Parkinson’s disease and its symptoms

PARKINSON’S DISEASE is a progressive, degenerative neurological movement disorder that affects the brain area that deals with the control and the coordination of movement, muscle tone and posture. Approximately 100,000 people in Spain are living with Parkinson’s disease.

This disease occurs at the same rate in men and women and usually appears after the age of 50, with symptoms usually presenting themselves in the when patients are in their 60s.

The cause of the disease is currently unknown, except for cases caused by trauma, heavy medicine intake, hereditation or drug abuse.

According to the Spanish Foundation for Neurological Diseases (FEEN), between 10 and 15 per cent of all diagnoses are estimated to have hereditary causes and in early-onset cases this percentage increases up to 50 per cent.

Symptoms of Parkinson’s:

The first symptoms of Parkinson’s aren’t usually very noticeable but will persist and worsen over time. Generally joint pain, difficulties with movement and fatigue could be an early indicator of the disease. Symptoms of the disease occur on only one side of the body in 80 per cent of patients. The character of the person may also change, falling into depression with no apparent cause. In addition to these symptoms, tell-tale signs of the disease are:

  • Tremors in limbs: A constant rocking movement. It often appears in the hands, although it can occur in feet or in the jaw.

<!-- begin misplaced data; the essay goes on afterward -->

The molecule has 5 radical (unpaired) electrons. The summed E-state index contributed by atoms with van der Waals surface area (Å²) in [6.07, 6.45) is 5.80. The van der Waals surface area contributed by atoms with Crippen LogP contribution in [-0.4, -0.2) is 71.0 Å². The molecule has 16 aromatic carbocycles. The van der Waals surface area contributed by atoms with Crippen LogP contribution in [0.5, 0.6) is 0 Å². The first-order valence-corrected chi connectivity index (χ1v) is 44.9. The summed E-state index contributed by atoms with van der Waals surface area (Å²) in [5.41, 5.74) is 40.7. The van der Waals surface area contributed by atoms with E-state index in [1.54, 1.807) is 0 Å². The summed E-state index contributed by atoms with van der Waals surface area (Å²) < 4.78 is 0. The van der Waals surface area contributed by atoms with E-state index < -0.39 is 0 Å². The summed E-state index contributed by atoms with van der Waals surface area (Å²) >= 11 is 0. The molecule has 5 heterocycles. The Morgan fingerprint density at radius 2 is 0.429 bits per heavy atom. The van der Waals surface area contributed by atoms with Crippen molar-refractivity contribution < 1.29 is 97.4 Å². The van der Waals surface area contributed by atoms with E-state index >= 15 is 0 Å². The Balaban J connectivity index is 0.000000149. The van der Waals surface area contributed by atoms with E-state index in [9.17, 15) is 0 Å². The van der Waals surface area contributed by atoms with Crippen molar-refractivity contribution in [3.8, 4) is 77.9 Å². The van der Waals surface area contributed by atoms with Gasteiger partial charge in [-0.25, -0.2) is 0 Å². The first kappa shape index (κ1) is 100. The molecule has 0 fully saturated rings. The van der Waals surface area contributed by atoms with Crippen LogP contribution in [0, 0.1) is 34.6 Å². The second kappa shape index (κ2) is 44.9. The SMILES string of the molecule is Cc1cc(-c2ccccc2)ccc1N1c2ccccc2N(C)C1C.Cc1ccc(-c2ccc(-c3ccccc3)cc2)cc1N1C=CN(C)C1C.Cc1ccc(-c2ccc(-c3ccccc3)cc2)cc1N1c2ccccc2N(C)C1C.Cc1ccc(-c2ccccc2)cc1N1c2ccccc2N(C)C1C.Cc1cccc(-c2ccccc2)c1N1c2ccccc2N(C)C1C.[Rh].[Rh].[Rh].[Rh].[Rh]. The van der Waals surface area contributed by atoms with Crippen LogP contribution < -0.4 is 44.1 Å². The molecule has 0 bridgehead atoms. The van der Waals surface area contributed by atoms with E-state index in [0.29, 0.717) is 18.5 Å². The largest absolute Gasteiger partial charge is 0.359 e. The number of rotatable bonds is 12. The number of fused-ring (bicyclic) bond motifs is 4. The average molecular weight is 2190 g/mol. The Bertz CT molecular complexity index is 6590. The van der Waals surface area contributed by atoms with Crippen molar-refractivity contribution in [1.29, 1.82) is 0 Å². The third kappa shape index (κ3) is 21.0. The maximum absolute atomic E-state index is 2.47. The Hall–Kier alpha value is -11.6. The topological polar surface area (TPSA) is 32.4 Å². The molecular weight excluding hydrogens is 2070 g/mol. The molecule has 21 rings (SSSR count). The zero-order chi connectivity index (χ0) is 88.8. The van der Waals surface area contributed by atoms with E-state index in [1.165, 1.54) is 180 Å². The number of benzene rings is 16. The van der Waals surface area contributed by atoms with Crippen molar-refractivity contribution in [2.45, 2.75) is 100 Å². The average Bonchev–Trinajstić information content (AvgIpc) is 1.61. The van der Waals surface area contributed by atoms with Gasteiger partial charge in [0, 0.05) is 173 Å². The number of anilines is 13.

• Rigid muscles: They can provoke difficulty to swallow and chew.
  • Loss of spontaneous and automatic movements.
  • Impaired posture and balance.
  • Problems urinating.
  • Difficulty sleeping.
  • Lack of facial expression.
  • Total loss of movement that appears suddenly and lasts a few minutes.
  • Reduced sense of smell: Hyposmia, a symptom that can appear years after the beginning of Parkinson’s disease.


Tips to prevent Parkinson’s:

Currently there are no known ways to prevent Parkinson’s disease’s advances.

With Parkinson’s it is essential to receive an early diagnosis, as each case may be treated differently.

Observation is the best way to detect the pathology of Parkinson’s. A regular observation by doctors and family to control possible physical and emotional symptoms is essential.

At HC Marbella’s Neurology Unit we recommend booking an appointment with your neurologist in order to make the appropriate diagnostic tests and to receive the best prognosis.

If you would like more information don’t hesitate to get in touch with the specialists at HC Marbella through their webpage or book an appointment by calling 952 908 628.

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    • Patricia T. Simmons

      28 September 2016 • 04:54

      While looking in Web M.D. for causes for my nose to turn blue at times, Parkinson’s Disease showed up on one of the list.
      Can you please tell me if Blue Nose is a sign of Parkinson’s or if it has nothing to do with it at all.

      I appreciate your help…

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